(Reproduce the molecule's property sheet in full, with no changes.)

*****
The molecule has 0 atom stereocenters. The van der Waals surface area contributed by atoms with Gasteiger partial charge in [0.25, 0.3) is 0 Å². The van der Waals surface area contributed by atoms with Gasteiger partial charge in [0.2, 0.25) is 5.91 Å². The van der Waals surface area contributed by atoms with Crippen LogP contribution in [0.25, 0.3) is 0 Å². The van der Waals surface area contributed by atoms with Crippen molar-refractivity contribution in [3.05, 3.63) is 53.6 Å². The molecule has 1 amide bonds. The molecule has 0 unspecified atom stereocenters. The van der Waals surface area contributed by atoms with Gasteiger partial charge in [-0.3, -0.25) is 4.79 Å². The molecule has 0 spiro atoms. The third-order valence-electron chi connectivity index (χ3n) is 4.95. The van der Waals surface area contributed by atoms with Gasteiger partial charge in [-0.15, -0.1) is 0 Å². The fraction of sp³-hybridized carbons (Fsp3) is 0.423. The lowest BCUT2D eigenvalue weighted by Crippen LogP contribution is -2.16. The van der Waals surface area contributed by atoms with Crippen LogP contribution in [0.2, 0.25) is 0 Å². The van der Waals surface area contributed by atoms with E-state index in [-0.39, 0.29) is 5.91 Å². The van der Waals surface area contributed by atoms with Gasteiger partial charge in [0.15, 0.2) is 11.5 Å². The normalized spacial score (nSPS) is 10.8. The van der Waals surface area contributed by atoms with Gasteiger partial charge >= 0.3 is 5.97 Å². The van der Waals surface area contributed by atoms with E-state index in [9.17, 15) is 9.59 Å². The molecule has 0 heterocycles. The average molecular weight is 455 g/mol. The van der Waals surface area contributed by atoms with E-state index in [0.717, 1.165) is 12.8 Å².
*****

The molecule has 0 atom stereocenters. The van der Waals surface area contributed by atoms with Gasteiger partial charge in [0.25, 0.3) is 0 Å². The van der Waals surface area contributed by atoms with Gasteiger partial charge in [0.2, 0.25) is 5.91 Å². The van der Waals surface area contributed by atoms with Crippen LogP contribution in [0.25, 0.3) is 0 Å². The van der Waals surface area contributed by atoms with Crippen molar-refractivity contribution in [3.05, 3.63) is 53.6 Å². The molecule has 1 amide bonds. The molecule has 0 unspecified atom stereocenters. The van der Waals surface area contributed by atoms with Gasteiger partial charge in [-0.3, -0.25) is 4.79 Å². The molecule has 0 spiro atoms. The third-order valence-electron chi connectivity index (χ3n) is 4.95. The van der Waals surface area contributed by atoms with Gasteiger partial charge in [-0.15, -0.1) is 0 Å². The fraction of sp³-hybridized carbons (Fsp3) is 0.423. The lowest BCUT2D eigenvalue weighted by Crippen LogP contribution is -2.16. The van der Waals surface area contributed by atoms with Crippen LogP contribution in [0.2, 0.25) is 0 Å². The van der Waals surface area contributed by atoms with E-state index in [-0.39, 0.29) is 5.91 Å². The van der Waals surface area contributed by atoms with Gasteiger partial charge in [0.15, 0.2) is 11.5 Å². The normalized spacial score (nSPS) is 10.8. The van der Waals surface area contributed by atoms with Gasteiger partial charge >= 0.3 is 5.97 Å². The van der Waals surface area contributed by atoms with E-state index in [9.17, 15) is 9.59 Å². The molecule has 0 heterocycles. The average molecular weight is 455 g/mol. The van der Waals surface area contributed by atoms with E-state index in [0.717, 1.165) is 12.8 Å².